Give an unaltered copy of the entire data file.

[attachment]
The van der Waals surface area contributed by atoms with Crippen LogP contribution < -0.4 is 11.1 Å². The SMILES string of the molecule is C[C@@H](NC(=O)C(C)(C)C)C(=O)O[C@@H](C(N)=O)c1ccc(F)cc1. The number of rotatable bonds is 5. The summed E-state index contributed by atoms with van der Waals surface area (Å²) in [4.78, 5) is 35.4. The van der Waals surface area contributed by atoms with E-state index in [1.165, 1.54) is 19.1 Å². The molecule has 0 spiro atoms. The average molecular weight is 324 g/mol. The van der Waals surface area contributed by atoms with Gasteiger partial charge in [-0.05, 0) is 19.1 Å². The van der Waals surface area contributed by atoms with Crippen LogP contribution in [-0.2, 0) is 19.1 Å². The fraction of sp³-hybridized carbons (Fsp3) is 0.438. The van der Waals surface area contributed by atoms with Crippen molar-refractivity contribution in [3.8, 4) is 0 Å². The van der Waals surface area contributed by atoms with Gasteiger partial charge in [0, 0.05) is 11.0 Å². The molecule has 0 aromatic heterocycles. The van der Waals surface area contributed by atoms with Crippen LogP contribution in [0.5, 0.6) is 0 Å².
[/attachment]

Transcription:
The van der Waals surface area contributed by atoms with Crippen LogP contribution < -0.4 is 11.1 Å². The SMILES string of the molecule is C[C@@H](NC(=O)C(C)(C)C)C(=O)O[C@@H](C(N)=O)c1ccc(F)cc1. The number of rotatable bonds is 5. The summed E-state index contributed by atoms with van der Waals surface area (Å²) in [4.78, 5) is 35.4. The van der Waals surface area contributed by atoms with E-state index in [1.165, 1.54) is 19.1 Å². The molecule has 0 spiro atoms. The average molecular weight is 324 g/mol. The van der Waals surface area contributed by atoms with Gasteiger partial charge in [-0.05, 0) is 19.1 Å². The van der Waals surface area contributed by atoms with Crippen LogP contribution in [-0.2, 0) is 19.1 Å². The fraction of sp³-hybridized carbons (Fsp3) is 0.438. The van der Waals surface area contributed by atoms with Crippen molar-refractivity contribution in [3.8, 4) is 0 Å². The van der Waals surface area contributed by atoms with Gasteiger partial charge in [0, 0.05) is 11.0 Å². The molecule has 0 aromatic heterocycles. The van der Waals surface area contributed by atoms with Crippen LogP contribution in [0.5, 0.6) is 0 Å².